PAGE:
A speaker’s language may not recognize the differences in gender identity or expression, and thus speak in ways that exclude and marginalize certain groups. Their arguments may not acknowledge the position of power they inherently have when making certain claims. The solutions they offer to whatever discussion at hand many not consider the long history of injustice performed against people of color.

Logical Fallacy: Burden of Proof, Personal Incredulity

One cannot claim the moral high ground while also advocating moral equivalency.

Or, to put it another way, you can’t have your cake and eat it, too.

Take note: not every word, thought, and action is an attempt to keep and save power.

These examples may seem vague, but I am trying to generalize a range of possible situations that have caused dismay across college campuses. To outside observers, make no mistake, these problems are not analogous to me sitting on an uncomfortable lumpy mattress.

Logical Fallacy: Anecdotal

Based on your own argument, you imply that everyone who doesn’t think like you think they should think is an ignorant, bigoted megalomaniac. How is that inclusive?

When I say your argument makes me uncomfortable, it is because I am greatly concerned that you have not done the requisite thought and research into generating an inclusive thesis that considers as many nuances as necessary to deliver a sound debate.

Logical Fallacy: Fallacy Fallacy; hints of Burden of Proof

Perhaps one considers those nuances and rejects them. What then?

Why should a thesis be inclusive? It is the very nature of hypotheses and theses to be divisive!

If you do not believe that skin color, age, religious identity, sexuality, class or (dis)ability have an effect in cultural, political or economic problems that we debate at universities, then it is you who is trying to remain comfortable despite such frightening realities. In this sense, being uncomfortable is the strongest form of rhetoric that our millennial generation wields in the struggle against all forms of oppression.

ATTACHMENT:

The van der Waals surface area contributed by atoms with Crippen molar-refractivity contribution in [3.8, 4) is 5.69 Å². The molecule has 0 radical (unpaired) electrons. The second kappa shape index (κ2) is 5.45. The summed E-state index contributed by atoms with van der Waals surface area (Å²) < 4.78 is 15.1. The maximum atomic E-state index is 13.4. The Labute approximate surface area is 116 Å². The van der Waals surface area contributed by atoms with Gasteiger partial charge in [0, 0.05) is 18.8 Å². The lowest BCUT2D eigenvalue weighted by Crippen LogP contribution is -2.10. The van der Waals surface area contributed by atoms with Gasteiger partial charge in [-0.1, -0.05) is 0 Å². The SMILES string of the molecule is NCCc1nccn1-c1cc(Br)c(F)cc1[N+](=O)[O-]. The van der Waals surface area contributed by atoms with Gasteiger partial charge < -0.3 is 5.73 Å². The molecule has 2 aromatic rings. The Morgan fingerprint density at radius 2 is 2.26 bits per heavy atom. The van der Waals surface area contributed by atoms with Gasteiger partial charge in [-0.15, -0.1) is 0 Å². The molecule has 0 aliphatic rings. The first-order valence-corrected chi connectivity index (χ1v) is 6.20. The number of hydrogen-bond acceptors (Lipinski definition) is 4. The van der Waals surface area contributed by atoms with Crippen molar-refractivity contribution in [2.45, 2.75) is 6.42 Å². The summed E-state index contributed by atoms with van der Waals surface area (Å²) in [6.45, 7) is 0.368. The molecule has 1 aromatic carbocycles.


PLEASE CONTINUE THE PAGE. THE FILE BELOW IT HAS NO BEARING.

Joseph DiZoglio ’15

Logical Fallacy: Appeal to Emotion, Ad Hominem

I can “believe that skin color, age, religious identity, sexuality, class or (dis)ability have an effect in cultural, political or economic problems that we debate at universities” and still disagree with you or make you feel uncomfortable!

Again, that is the very nature of debate.

Ultimately, this piece is built on the logical fallacies of Ad Hominem, Tu Quoque, and Personal Incredulity.

I would direct the author to read Beatty’s Speech from Fahrenheit 451.


What do you think? Am I off the mark? Is there something I’m missing?

Let me know in the comments!

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4 thoughts on “Misunderstanding Misunderstanding

  1. Well said. Been thinking about this, too
    1. People are so busy looking to be offended. Anyone half looking will easily find it.
    “Don’t cry before you’re actually hurt”
    2. People are so busy looking to tattle about someone saying some thing that might hurt someone – so they can feel superior/better than someone else. “If you don’t have a horse in the race, stay out of it.”
    3. Are people so weak in what they believe in that they can’t face opposing thoughts?
    4. Can’t agree to disagree, but still get along? We all used to pretty much.
    What is wrong with people?
    A real concern.

    Liked by 1 person

      1. And the herd mentality is encourage with one “leader” making the decisions, signs, and penning the chants – with no questioning from the mob…
        So much weak thinking would have been ridiculed in the past by everyone…but that’s probably bullying now…and everyone is afraid to say anything least the mob turn on them.
        Danger, Will Robinson, danger.

        Liked by 1 person